Developers: Ed Key and David Kanaga
Genre: Minimalist adventure, Experimental
Best described as a curiosity simulator that takes place on a procedurally-generated island, Proteus seems to visually inhibit a space that feels like it’s straight out of an arthouse version of Minecraft . The game exists purely for exploration without interaction. Following up from Dear Esther’s concept of adventure without any interaction, Proteus often feels like a visit to the museum. You can observe and move around freely but you cannot perform any other action besides that. Jump, crouch, shoot and dig are actions that are strangers to Proteus. There is no goal or objective either, instead you simply wander from dawn to dusk, immersing your senses in the oddities of the island littered with random curiosities that pique your interest and mystify you at the same time.
Think Myst without the puzzles or Skyrim without its quests and you have a proper idea of what Proteus is. When you think along those lines, the game does tend to grow on you. In many games, we are often given open-world and freedom to explore them, but its’ quests which often drive us. The quests often rob us of the mere concept of exploring the world for the sake of it. Proteus does that — it removes the layer of quests and objectives and simply leaves the world for you to explore.
This is what Proteus is – an experiment in a closed room full of odd sights and puzzling mysteries that have little purpose than to simply hold your fancy and mystify you .Capable of moments of serenity that can give you goosebumps, Proteus is an impressionist wonder when it comes to aesthetics.
Ironically, as a game without any goals and objectives, Proteus does have some semblance of progression. As dawn turns to dusk, the world adopts an aura of magical realism in the blanket of the starry sky . Objects of mere interest start having an effect, albeit a brief one, in the world around you. Stone structures drone as you walk past them, wind blows imaginary wind chimes as fireflies slowly gather at a particular spot on the island. Once you discover this spot and step into the circle of fireflies, time moves past quickly. Day turns into night at a dramatic speed as you stand rooted to the spot – in the background of the ambient synths, it is an experience which few games can claim to provide.
When you emerge out of the circle, you are living through a new season. From Spring to Winter – you experience all the four seasons witnessing the island at its very peak – brimming with life and joyful off-key synths around every corner to the cold, lifeless and serene beauty of Winter – where you wander the island whose every last relic is frozen in stasis and every key of the music gives you chills.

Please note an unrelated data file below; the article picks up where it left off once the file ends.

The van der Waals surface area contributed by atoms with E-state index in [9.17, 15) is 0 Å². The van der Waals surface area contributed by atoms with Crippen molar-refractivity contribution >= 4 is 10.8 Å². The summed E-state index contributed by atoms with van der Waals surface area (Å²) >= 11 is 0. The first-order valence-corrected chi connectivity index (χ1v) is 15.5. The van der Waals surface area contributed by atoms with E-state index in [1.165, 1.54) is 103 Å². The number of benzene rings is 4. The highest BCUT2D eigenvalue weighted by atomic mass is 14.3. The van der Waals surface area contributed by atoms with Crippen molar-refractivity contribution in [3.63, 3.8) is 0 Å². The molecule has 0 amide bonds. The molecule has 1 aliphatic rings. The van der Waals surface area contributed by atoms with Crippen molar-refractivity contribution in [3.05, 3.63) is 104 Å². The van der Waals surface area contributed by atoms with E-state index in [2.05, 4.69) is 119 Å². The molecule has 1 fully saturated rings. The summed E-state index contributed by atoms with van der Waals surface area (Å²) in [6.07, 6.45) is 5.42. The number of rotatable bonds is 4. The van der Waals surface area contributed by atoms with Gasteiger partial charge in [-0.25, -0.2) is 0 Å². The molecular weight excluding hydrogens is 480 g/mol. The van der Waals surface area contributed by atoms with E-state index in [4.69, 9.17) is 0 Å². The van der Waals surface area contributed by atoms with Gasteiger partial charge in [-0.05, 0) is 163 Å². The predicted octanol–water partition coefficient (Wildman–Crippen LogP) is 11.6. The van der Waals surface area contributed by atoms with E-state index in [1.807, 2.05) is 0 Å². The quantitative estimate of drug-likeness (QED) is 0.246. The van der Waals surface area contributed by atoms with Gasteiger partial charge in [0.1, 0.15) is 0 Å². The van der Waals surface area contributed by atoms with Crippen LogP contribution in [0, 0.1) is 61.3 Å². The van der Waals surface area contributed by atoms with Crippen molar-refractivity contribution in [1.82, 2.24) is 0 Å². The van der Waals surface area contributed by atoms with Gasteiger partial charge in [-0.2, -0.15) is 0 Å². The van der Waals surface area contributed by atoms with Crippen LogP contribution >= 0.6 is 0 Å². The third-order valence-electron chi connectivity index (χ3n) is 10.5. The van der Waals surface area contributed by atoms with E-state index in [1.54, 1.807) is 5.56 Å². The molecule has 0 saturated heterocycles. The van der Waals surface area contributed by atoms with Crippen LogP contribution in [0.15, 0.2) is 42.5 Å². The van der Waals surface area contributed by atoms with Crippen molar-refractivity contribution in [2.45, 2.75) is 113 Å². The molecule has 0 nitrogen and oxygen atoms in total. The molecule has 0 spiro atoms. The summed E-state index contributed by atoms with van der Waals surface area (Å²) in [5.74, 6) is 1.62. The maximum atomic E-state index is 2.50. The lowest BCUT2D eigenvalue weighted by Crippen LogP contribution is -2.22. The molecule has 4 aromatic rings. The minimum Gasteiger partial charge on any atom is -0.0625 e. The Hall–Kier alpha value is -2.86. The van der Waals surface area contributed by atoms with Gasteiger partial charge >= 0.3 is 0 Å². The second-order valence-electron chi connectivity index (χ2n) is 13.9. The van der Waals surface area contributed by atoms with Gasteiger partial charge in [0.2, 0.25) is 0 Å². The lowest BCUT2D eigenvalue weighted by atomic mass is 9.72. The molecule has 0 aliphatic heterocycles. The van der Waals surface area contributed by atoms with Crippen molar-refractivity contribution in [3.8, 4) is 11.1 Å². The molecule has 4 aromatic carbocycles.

Like a lonely adventurer, your journey comes to an end barely hitting the 45 minute mark, which is exactly how long a complete playthrough of Proteus takes. The procedural generation means every time you restart, you’ll be witnessing a different island unlike any you previously played, but even these islands tend to harbor many similarities to one another.
For many gamers’, Proteus will easily be dismissed as a pretentious, MS Paint-art explorer without any purpose. It will challenge their definition of “games” but will not convince them due to its abstract nature. Others who see “games as experience” and appreciated Dear Esther for what it was, will appreciate Proteus as a further distillation of the concept – leaving a player in a world full of mysteries that don’t have any answers. A world where you are a silent observer to its oddities – where time is the only medium of change, the music your only companion and the seasons are lingering indicators of the time that has sped past .
Proteus is akin to a beautiful impressionistic painting in a museum where you can observe its many mysteries from a distance but never fully participate in it . At once, a briefly mystifying experience to the senses both visually and sonically, Proteus is quite literally the game made to describe an “experience”.
- The island’s many oddities and sights
- Interesting exploration of the concept of freedom without anything specific to do
- Ambient synths provide a minimal layer befitting of the experience
- Certain events can result in brief sensory overload and goosebumps
- Not for everyone
- Procedural generation doesn’t increase replay value
- As a one-time experience, the price of admission is a little high
- Gameplay Progression: Not Available
- Graphics: 7/10
- Sound: 9/10
- Unique Selling Proposition: 7/10
- illFactor: 7/10